It's one of the first things creative writers learn: in order to tell a story effectively, one must anchor the story in a particular setting or place. Northern Michigan-based writer Jack Driscoll, who has written four novels and four books of poetry, and who just released his second collection of short stories, The World of a Few Minutes Ago, believes this is one of the most important lessons of writing.
"Place is not just practical; place is not just a backdrop or a setting. It informs everything about the characters who live there. I believe in place as the single most important element in fiction," Driscoll said. "[In fiction,] place is a character. The reader can never know the psychology of the characters until you understand the place itself, because a person's physical environment informs who we are."
Driscoll himself frequently uses Northern Michigan to backdrop his stories, as the landscape and its wildness (such as the myriad wildlife that populate the river outside his studio window) have had a large impact on his own life and writing.
"I'm originally a Massachusetts boy. I was hired in 1975 to help develop a creative writing major at Interlochen Arts Academy," Driscoll said. "[Moving to Northern Michigan is] the most magical thing that's happened to me my whole life. I thought it would just be a stop on my way back to the East Coast, but I've stayed."
The World of a Few Minutes Ago tells the stories of a range of characters united by a grey, wintry landscape and their attempts to survive and transcend it. Through unheard voices, boredom and isolation, the characters battle both their geography and their circumstances.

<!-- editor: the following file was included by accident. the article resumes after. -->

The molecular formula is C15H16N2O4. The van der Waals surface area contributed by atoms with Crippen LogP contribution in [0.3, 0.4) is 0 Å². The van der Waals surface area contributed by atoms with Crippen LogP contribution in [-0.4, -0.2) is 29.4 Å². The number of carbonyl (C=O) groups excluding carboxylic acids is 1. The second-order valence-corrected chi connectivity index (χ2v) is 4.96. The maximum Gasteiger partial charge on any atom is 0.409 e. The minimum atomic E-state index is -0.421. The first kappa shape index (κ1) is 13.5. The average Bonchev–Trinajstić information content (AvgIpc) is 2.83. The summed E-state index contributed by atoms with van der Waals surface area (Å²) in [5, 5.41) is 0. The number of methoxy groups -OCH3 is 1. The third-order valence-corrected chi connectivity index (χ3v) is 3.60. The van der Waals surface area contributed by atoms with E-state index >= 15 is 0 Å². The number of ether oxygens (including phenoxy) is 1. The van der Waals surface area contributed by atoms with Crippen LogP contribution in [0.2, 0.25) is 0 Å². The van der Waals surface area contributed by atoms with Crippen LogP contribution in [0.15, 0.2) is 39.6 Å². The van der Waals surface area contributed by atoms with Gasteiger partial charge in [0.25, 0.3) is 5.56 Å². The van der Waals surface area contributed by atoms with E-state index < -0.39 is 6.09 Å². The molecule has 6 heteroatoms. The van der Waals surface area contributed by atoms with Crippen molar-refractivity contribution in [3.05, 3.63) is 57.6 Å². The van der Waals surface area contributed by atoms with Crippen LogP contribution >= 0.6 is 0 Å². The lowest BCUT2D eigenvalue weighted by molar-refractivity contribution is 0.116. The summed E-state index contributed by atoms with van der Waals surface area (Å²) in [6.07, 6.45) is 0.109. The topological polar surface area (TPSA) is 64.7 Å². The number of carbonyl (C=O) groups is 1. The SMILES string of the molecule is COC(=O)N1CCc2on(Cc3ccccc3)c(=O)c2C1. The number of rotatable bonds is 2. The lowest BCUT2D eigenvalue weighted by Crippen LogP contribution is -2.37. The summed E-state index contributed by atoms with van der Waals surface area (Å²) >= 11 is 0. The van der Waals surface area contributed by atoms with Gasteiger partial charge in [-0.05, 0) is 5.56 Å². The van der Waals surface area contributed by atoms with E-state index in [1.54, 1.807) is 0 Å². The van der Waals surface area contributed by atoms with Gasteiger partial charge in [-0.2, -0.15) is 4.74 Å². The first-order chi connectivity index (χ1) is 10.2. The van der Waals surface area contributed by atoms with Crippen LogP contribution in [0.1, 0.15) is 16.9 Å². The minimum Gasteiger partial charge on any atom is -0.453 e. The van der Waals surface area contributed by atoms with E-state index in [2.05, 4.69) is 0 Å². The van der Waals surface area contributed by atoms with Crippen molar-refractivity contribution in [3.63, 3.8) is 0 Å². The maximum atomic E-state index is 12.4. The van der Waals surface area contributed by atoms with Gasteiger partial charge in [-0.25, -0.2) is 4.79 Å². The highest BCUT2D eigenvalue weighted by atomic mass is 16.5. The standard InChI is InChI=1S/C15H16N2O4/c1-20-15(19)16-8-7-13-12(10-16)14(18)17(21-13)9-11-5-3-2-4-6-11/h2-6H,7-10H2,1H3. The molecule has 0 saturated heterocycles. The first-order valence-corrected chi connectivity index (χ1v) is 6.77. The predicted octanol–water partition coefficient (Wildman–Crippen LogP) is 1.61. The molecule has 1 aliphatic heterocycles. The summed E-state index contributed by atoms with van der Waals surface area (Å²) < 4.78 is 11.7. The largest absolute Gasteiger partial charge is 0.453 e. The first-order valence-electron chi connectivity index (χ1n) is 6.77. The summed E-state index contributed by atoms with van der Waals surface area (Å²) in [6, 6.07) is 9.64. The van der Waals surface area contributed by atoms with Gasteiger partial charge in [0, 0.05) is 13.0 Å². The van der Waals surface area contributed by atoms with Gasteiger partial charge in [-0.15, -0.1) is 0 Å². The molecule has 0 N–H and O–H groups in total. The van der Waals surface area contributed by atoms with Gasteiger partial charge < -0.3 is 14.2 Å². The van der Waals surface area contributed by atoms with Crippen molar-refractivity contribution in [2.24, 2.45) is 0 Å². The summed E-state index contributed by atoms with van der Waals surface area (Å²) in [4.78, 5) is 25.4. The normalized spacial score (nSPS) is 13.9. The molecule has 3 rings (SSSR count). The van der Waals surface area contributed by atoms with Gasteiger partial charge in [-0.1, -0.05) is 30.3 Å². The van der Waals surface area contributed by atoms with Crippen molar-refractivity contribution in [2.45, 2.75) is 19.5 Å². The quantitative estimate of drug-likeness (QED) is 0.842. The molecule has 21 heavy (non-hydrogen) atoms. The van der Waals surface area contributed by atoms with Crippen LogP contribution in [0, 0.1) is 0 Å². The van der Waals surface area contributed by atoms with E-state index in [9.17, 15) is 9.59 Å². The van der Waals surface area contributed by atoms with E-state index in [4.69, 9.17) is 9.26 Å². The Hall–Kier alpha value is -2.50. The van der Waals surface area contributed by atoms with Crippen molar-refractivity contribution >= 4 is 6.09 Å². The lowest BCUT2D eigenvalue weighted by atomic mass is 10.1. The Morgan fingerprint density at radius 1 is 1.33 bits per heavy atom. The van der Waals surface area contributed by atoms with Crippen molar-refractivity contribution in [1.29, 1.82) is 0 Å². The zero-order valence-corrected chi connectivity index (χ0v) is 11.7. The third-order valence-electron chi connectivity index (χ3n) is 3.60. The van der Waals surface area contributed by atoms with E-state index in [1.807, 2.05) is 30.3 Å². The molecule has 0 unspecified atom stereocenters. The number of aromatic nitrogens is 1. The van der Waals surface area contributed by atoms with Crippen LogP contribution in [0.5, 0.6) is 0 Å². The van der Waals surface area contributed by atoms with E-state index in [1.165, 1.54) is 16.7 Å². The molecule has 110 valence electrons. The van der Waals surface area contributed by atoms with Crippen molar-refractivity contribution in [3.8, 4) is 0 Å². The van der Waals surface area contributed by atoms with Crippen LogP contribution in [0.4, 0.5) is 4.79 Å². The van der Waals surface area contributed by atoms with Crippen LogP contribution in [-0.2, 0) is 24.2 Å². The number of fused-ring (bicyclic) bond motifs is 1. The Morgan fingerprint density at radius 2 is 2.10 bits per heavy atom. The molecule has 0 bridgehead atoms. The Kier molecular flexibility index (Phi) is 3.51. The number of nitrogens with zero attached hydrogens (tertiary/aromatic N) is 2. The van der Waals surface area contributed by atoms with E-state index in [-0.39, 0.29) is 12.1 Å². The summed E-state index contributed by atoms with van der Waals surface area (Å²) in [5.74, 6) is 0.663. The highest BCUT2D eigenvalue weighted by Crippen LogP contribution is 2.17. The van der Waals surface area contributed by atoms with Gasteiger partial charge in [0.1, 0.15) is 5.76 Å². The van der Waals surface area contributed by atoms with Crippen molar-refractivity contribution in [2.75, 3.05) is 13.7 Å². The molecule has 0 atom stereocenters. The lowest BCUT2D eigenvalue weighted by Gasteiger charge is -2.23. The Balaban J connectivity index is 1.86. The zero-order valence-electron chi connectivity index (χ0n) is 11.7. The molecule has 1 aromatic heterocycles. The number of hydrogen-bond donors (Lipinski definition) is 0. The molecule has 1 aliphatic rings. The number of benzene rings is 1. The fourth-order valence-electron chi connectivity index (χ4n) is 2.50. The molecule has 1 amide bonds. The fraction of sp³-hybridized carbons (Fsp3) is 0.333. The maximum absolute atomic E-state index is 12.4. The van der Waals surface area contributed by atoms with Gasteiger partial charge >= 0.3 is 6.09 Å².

"Particularly when I'm writing about kids, which is what I like to do, they suffer from too much winter; they're looking to escape from the length and severity of the season and this incites trouble," said Driscoll of his characters' situations, amplified by winter and snow. "There's a moodiness created by the sameness of sky and land and lack of sunshine and the sameness of the days."
More than anything, though, Driscoll seeks to use the characters, their situations and their settings to illustrate bits of humanity that we can all recognize within ourselves. Driscoll quotes the poet William Matthews to make his point: "I write to speak what it means to be human."
"That's my ethos as well," Driscoll said. "To speak what it feels like to be alive and cognizant and compassionate. I suppose that's why I [write]. To somehow go deep enough into those private places where you strike a chord with readers. I believe that all art is exactly the same thing. Every medium tries to enact this transfer from my heart to your heart, from the writer to the reader, to strike some chord that reminds them of our humanity."
Other Literary Events
Book Tour Wrap-Up Party and Booksigning with Kim Harrison
March 10, 5 p.m.
Schuler Books & Music (28th St. location)
schulerbooks.com, (616) 942-2561
Lovers of witch lit, rejoice. Author Kim Harrison, member of both the Romance Writers of America and The Science Fiction and Fantasy Writers of America, is wrapping up her "A Perfect Blood Tour 2012" with a visit to Schuler Books. After the tour and book signing, look for more of her work -- namely, a young adult series and a graphic novel based on her Hollows series.
"Knocking at Your Door" — Tom Rademacher
March 7, 7 p.m.
Grand Rapids Public Library, Main Library
grpl.org, (616) 988-5400
Grand Rapids Press columnist Tom Rademacher has met many notable and interesting people through the 33 years of his career, and he's done a fantastic job writing their stories (as evidenced by his two top awards from the National Society of Newspaper Columnists). Now he's willing to sit down and talk about the remarkable people behind the stories and even give some personal back story to boot. If nothing else, come to hear what you didn't read in the paper.
Japanese Stab Binding
March 21-22, 4-5:30 p.m.
Kalamazoo Public Library, Eastwood and Washington Square branches
kpl.gov, (269) 553-7970 (W. Square), (269) 553-7810 (Eastwood)
Designed for grades 5-12, KPL is hosting a program to teach teens how to bind their own books with a decorative sewn edge. Stab binding is a tradition that East Asian cultures, such as Japan, China and Korea, have used for 500 years to bind books with beautiful results. The best part? You get to keep the book you make. Registration required.